Should Adoptees Individuate from Birth Moms, Too?

No long ago, my husband bought me a new-fangled device that holds IPhones on the car window.

One time, while stopping at a light, I caught a glimpse of myself in the reflection of my iPhone.


It wasn’t me…it was my birth mother, Elizabeth Lucini.

Exact replica.

When she and I were reunited by phone more than 20 years ago, the first  photo she sent showed her with shoulder-length blonde hair, mirrored aviator sun glasses, and a deep tan.

I didn’t like her when I saw the photo, as she looked “rough,” like she wasn’t soft and loving. Could I trust her to be a part of my life?

My mom through adoption, Retha, was soft and loving. She taught me to love pets and to never give up. She sat up into the wee hours of the night waiting for her promiscuous daughter to return home. She explained to the local bank why I’d overdrawn my college bank account…again and again. She explained to neighbors why I sneaked into their  houses while they were gone and stole their clothes. She bought me every color of pleated skirt and angora sweater possible and placed them under the Christmas tree.

She believed in me and I broke her heart when I came home and announced what every parent dreads: “I’m pregnant.”

Even then, she held me as my knees buckled to the ground, and my dad fled to the bedroom.

My birth mother was downright mean to me at reunion, announcing that she wished she could have had an abortion. Even though she gave me a gold and diamond pin from Tiffany’s, the warmth was not there. No love. She wasn’t capable of love or parenting.

Getting back to the topic of hair, my birth mother hadn’t started out as a blonde, but with dark, dark black hair that is characteristic of Jewish people from northern Ireland. I believe it’s called Irish black.

For some reason, later in life, she decided to go blonde. Perhaps because she ran with the rich and famous? The people who wore diamonds on their fingers that were the size of boulders? Perhaps because she was a published interior designer, whose rich clients flew her privately to Reno to do her magic on their houses or casinos?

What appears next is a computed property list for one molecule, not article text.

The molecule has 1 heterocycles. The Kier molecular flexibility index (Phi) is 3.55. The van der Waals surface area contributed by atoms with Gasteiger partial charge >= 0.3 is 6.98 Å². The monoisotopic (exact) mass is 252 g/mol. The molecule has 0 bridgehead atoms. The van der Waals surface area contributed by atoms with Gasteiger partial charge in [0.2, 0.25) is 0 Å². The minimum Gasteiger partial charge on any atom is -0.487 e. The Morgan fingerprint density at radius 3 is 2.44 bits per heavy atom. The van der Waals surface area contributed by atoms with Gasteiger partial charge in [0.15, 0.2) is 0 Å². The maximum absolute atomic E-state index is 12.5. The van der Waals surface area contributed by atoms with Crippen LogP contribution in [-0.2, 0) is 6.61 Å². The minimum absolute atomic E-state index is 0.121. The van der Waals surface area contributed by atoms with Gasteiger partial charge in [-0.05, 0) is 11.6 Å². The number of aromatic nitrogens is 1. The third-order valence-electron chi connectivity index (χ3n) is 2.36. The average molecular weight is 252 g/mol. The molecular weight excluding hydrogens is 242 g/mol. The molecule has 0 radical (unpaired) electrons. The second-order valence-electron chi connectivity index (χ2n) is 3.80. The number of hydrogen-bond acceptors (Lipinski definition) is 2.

Years have passed since I said goodbye to her.

In spite of the rejection, I loved her beauty. I loved her blonde hair, hazel green eyes, and incredible skin. I remember her eyes misting over when I told her at the airport how much I loved her and how glad I was that she was my birth mom.

Fast forward to today.

I have gone blonde, like my  birth mother.

Sometimes people don’t recognize me, but I love it.


Because it reminds me of where I came from, of the woman who gave me the gift of birth, and the fantasy mother I dreamed about as a child.

Could my decision to go blonde be called individuation, perhaps?

My understanding individuation is when a child leaves the nest, like a teenaged eagle, and learns to become her own person.

I flew from my mom and dad’s nest when I married the love of my life–Bob Eldridge.

But, where does individuation come in with the birth family?

Isn’t that piece of our identity that’s overlooked?

Actually, I flew the nest from my birth mother when I told her we should have no more contact. Her abuse was more than I could handle.

But now that I’m a way down the road, I am individuating in a new way. I’m taking what I loved about Retha and Mike and Elizabeth…and choosing which part of them and their role modeling I want to embrace.

I can throw away the chaff from the wheat from both families and pick up the kernels of wheat that I want to claim as their “legacy.”

And, blonde hair is one of them!







5 responses to “Should Adoptees Individuate from Birth Moms, Too?”

  1. Paige Adams Strickland Avatar

    Interesting perspective, Sherrie. I never got to meet my birth mother. I wonder if I would have felt the desire to copy her style. She did like big hair, so there’s that…LOL

  2. About Sherrie Avatar

    Thank you, Mary. That means a lot coming from you. I love you, sis.

  3. Mary Jo Eldridge Avatar
    Mary Jo Eldridge

    I really like this! I think it is great and very healthy for you to decide what you loved from each of them and which parts you want to embrace. xo

  4. About Sherrie Avatar

    Becky, thank you for your kind words. Glad this resonated with you as a parent.

  5. Becky Wright, Songwriter & Speaker Avatar

    Thank you again, Sherrie, for sharing so poignantly and honest emotion. Your transparency is so liberating AND educational for me as an adoptive parent.

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